Another Ocean in Space: Jupiter’s Moon Ganymede

Contributed by
Mar 12, 2015
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Hot on the heels of the announcement that hydrothermal vents have been found on Saturn’s moon Enceladus, we get another watery alien world announcement: Indirect evidence has been found for a salty ocean under the surface of Jupiter’s moon Ganymede!

Ganymede is a huge moon, bigger than Mercury, and edging in on Mars-sized territory (Ganymede is 5,270 kilometers in diameter; Mercury is 4,880 and Mars 6,780). Its density is low, meaning it probably is a mixture of rock and ice—that’s common for moons in the outer planets. In the 1990s, the Galileo spacecraft flew past the moon several times, and careful measurements of its magnetic field indicated it might have an ocean of liquid water deep under its surface.

New observations of the moon using Hubble support this. Ganymede has a weak magnetic field, and, like on Earth, this generates an aurora—the glow created when high-speed subatomic particles slam into the extremely thin atmosphere. This glow is brightest in ultraviolet, and so astronomers used the Space Telescope Imaging Spectrograph (my old camera!) on Hubble to observe Ganymede. STIS is quite sensitive to UV and detected the aurora.

Now this part is a bit tricky: Jupiter has a powerful magnetic field as well, which interacts with Ganymede’s. As they do, the aurora changes position over time, moving up and down in latitude. However, the observations show that the aurorae do not change nearly as much as expected if Ganymede were solid. The best way to explain this is if the moon has a salty ocean under its surface. The ocean would have its own magnetic field and would resist the influence of Jupiter’s magnetic field, which in turn keeps the aurora steadier.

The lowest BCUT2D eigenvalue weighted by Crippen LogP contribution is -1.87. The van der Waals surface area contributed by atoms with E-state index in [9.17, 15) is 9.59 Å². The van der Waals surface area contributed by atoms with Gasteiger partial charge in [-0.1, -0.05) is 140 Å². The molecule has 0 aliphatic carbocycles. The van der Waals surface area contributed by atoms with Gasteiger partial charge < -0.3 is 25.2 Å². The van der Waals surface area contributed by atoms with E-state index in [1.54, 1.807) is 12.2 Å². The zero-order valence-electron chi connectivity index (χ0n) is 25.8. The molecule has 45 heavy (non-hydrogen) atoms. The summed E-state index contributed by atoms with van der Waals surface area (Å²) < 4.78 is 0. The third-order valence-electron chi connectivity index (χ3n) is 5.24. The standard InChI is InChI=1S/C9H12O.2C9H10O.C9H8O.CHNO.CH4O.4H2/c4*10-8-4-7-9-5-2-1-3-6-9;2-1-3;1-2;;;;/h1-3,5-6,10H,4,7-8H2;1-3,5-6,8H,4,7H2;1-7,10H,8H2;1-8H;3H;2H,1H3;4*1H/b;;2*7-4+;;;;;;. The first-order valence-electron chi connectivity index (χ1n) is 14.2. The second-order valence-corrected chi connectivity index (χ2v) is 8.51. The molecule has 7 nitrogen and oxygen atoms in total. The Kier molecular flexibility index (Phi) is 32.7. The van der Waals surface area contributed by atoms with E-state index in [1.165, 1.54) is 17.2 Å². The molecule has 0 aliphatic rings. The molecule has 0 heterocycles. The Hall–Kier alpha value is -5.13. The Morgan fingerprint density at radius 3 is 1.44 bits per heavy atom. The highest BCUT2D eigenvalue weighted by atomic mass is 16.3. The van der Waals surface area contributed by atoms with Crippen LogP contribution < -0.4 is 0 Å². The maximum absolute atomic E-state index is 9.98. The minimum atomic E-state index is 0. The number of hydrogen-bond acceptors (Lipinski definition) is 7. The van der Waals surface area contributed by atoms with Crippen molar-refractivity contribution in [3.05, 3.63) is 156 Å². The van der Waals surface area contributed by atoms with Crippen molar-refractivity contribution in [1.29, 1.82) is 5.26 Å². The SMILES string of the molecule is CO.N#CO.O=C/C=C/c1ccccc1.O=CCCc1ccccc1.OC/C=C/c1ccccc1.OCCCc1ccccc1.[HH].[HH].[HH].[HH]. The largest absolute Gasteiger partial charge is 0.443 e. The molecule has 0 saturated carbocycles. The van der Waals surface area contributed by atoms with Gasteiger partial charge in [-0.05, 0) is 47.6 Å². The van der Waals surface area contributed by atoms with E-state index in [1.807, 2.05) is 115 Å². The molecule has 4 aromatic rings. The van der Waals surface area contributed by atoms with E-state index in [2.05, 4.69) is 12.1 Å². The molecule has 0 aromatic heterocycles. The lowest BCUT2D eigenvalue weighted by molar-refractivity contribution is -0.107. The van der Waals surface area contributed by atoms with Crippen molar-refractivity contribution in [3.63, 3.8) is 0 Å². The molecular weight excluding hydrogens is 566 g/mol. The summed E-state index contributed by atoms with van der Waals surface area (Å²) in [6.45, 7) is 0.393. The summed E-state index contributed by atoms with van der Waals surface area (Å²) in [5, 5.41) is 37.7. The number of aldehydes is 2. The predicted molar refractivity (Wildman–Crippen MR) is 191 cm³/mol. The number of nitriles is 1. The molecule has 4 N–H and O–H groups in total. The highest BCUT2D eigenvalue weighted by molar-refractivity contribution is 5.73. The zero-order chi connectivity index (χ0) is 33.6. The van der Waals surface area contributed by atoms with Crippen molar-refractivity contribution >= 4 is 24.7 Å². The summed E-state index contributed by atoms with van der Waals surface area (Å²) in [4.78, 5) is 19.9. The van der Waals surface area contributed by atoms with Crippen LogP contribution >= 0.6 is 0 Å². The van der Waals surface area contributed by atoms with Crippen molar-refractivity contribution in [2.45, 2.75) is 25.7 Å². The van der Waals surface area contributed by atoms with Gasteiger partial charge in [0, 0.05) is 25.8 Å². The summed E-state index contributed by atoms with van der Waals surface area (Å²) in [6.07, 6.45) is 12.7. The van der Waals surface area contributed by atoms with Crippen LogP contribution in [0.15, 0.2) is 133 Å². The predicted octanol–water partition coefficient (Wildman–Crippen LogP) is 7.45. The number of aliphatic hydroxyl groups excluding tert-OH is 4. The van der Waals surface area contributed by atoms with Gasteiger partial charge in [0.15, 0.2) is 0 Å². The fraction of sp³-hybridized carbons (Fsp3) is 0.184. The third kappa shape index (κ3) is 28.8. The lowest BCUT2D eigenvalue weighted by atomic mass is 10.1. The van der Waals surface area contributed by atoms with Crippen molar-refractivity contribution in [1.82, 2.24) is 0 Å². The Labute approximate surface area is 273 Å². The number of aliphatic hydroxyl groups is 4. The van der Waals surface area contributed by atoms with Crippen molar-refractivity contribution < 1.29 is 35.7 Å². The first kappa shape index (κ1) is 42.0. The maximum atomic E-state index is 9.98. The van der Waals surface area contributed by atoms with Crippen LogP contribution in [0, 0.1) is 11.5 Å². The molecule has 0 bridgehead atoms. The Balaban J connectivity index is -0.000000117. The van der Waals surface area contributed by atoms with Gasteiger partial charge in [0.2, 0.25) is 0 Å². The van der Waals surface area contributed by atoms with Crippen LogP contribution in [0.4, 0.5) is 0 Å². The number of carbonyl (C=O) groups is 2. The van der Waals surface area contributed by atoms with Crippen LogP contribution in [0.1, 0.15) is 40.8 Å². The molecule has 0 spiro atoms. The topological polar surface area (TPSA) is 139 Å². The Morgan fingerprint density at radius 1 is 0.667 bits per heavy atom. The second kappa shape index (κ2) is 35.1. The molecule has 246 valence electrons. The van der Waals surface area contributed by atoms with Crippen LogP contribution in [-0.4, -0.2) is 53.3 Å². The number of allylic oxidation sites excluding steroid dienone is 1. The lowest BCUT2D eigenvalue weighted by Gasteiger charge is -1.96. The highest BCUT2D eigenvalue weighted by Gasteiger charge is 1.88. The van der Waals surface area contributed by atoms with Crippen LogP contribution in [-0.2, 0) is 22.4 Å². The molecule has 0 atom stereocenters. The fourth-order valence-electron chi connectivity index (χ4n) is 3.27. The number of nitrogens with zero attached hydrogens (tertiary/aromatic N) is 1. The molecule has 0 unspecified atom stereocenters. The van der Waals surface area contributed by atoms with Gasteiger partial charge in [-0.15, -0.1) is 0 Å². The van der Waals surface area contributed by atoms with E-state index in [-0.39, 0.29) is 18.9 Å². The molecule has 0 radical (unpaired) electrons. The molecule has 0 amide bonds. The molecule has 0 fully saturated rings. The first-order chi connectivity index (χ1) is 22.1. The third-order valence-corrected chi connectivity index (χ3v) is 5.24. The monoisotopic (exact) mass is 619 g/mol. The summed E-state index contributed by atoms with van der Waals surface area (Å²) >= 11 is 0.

This ocean is probably located about 150 km deep under Ganymede’s surface and may extend another 100 km deeper. If so, then it contains more water than all the oceans on Earth! That’s astonishing.

Speculation time: Interestingly, older observations indicate the presence of various salts (like magnesium sulfate) on the surface. So we have a salty ocean, and salt on the surface … that makes me wonder if the ocean is interacting with the surface in some way, maybe leaking up through cracks. Given how deep the ocean is that seems unlikely, but geez, given all these new and delightful discoveries I wouldn’t rule it out just yet.

Surface/subsurface interactions are important because the radiation from Jupiter can interact with the surface too, creating simple organic molecules. If those can get down into the water … well, like I said, this is all speculation. But it’s interesting.

And clearly an investigatory path we should follow. This is all very new, and so we’re taking our first steps of discovery here. With oceans under Enceladus and Jupiter’s moon Europa, as well as possibly under Saturn’s giant moon Titan as well, it seems that outer space is loaded with watery worlds. They may not be what we first expected, but hey, nature is smarter than we are. Science is all about learning what it’s trying to show us.